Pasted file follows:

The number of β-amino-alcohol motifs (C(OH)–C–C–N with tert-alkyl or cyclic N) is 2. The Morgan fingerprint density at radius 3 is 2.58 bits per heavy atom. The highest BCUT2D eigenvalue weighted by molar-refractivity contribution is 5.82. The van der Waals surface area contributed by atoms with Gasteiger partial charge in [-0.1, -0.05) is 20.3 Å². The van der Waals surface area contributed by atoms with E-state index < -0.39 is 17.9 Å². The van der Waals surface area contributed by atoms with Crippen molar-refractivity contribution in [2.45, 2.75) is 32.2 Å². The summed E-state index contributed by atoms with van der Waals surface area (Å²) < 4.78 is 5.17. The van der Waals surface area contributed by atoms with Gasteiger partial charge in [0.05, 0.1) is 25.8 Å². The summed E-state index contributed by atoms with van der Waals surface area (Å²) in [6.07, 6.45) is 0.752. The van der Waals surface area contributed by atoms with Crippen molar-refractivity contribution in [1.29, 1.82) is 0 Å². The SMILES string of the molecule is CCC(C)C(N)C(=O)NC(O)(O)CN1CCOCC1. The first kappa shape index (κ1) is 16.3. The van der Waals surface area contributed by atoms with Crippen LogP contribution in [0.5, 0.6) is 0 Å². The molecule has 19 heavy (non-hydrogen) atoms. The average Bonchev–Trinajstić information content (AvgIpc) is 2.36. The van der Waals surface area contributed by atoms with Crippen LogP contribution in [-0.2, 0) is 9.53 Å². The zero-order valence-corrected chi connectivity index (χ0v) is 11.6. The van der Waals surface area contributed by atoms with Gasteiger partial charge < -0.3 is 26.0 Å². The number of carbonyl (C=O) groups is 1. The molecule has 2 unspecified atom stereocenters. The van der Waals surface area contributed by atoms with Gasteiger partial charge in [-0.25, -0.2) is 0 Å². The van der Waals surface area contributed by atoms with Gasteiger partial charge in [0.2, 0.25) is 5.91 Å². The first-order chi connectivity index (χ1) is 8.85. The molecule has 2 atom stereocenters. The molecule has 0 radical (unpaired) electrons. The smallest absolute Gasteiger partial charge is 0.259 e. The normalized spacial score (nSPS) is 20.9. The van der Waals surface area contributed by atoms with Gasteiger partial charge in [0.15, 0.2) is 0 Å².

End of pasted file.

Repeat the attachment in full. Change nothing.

The number of β-amino-alcohol motifs (C(OH)–C–C–N with tert-alkyl or cyclic N) is 2. The Morgan fingerprint density at radius 3 is 2.58 bits per heavy atom. The highest BCUT2D eigenvalue weighted by molar-refractivity contribution is 5.82. The van der Waals surface area contributed by atoms with Gasteiger partial charge in [-0.1, -0.05) is 20.3 Å². The van der Waals surface area contributed by atoms with E-state index < -0.39 is 17.9 Å². The van der Waals surface area contributed by atoms with Crippen molar-refractivity contribution in [2.45, 2.75) is 32.2 Å². The summed E-state index contributed by atoms with van der Waals surface area (Å²) < 4.78 is 5.17. The van der Waals surface area contributed by atoms with Gasteiger partial charge in [0.05, 0.1) is 25.8 Å². The summed E-state index contributed by atoms with van der Waals surface area (Å²) in [6.07, 6.45) is 0.752. The van der Waals surface area contributed by atoms with Crippen molar-refractivity contribution in [1.29, 1.82) is 0 Å². The SMILES string of the molecule is CCC(C)C(N)C(=O)NC(O)(O)CN1CCOCC1. The first kappa shape index (κ1) is 16.3. The van der Waals surface area contributed by atoms with Crippen LogP contribution in [0.5, 0.6) is 0 Å². The molecule has 19 heavy (non-hydrogen) atoms. The average Bonchev–Trinajstić information content (AvgIpc) is 2.36. The van der Waals surface area contributed by atoms with Crippen LogP contribution in [-0.2, 0) is 9.53 Å². The zero-order valence-corrected chi connectivity index (χ0v) is 11.6. The van der Waals surface area contributed by atoms with Gasteiger partial charge < -0.3 is 26.0 Å². The number of carbonyl (C=O) groups is 1. The molecule has 2 unspecified atom stereocenters. The van der Waals surface area contributed by atoms with Gasteiger partial charge in [-0.25, -0.2) is 0 Å². The van der Waals surface area contributed by atoms with Gasteiger partial charge in [0.2, 0.25) is 5.91 Å². The first-order chi connectivity index (χ1) is 8.85. The molecule has 2 atom stereocenters. The molecule has 0 radical (unpaired) electrons. The smallest absolute Gasteiger partial charge is 0.259 e. The normalized spacial score (nSPS) is 20.9. The van der Waals surface area contributed by atoms with Gasteiger partial charge in [0.15, 0.2) is 0 Å².